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 Fede November 6, 2006 05:45

Reynolds number

I've noticed that the Reynolds number calculated by the solver is 4 times greater than the theoretical one (in the same condition). Does anyone else noticed that? Why?

Thanks

 opaque November 6, 2006 08:53

Re: Reynolds number

Dear Fede,

What is your definition of the theoretical Reynolds number? I recall it as

Re = density * characteristic velocity * characteristic length / dynamic viscosity.

The characteristic values are problem dependent; therefore, it is up for the take..

The ANSYS CFX solver does not know anything about your particular geometry, nor the common characteristic value for your particular application. Then, it just uses a global length and a arithmetic value for the velocity magnitude in the domain.

Opaque.

 Fede November 6, 2006 10:45

Re: Reynolds number

I've a straight pipe with constant diameter, so to calculate the Reynolds number I must consider as characteristic length the diameter itself, right? Is it possible that the ANSYS CFX Solver consider another characteristic length instead of the diameter?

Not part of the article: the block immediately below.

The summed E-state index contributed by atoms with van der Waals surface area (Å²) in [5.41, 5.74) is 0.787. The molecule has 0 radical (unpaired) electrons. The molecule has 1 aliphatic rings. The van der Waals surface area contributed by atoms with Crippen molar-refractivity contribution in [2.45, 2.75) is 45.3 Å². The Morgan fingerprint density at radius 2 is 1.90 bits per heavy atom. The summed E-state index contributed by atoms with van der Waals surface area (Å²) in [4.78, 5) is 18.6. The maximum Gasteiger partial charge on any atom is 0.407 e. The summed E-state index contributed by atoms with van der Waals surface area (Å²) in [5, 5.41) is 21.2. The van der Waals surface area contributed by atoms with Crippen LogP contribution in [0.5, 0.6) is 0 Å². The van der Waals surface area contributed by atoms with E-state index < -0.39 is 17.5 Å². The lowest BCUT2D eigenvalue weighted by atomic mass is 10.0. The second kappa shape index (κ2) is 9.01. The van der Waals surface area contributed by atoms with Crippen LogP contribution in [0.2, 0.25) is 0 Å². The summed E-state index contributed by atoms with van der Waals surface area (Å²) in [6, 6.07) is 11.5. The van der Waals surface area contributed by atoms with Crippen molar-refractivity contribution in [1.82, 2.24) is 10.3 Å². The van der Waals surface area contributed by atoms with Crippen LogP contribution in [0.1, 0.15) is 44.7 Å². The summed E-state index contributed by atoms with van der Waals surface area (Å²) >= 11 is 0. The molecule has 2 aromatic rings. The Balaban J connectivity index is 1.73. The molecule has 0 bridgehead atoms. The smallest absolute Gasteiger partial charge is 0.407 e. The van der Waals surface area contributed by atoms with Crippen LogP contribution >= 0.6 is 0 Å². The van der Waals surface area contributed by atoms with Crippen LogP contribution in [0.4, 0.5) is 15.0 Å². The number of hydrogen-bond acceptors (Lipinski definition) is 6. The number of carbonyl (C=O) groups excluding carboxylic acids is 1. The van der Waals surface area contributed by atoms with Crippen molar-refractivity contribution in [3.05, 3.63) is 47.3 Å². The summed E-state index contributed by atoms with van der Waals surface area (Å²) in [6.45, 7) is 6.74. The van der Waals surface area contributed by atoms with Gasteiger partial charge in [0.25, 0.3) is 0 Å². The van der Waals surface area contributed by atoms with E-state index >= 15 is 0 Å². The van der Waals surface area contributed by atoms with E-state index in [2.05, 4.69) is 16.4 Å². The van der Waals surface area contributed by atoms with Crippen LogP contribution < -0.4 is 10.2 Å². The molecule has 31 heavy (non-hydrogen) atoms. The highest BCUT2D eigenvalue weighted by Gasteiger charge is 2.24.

Thank you very much

Fede

 opaque November 6, 2006 11:33

Re: Reynolds number

Dear Fede,

Almost everyone uses the diameter as the characteristic length in pipe flows. The ANSYS CFX solver does not know it is a pipe..

However, you can define your own Reynolds number and monitor as well. I would use the massflow version then,

Re = massFlow()@Inlet * Your diameter / (dynamic viscosity * area()@Inlet)

You should create an Algebraic Equation additional variable.

Hope this helps,

Opaque

 Rui November 6, 2006 12:51

Re: Reynolds number

It uses the cubic root of the volume to calculate the Reynolds number. This is called "Global Length", and you can also see it on the .out file.

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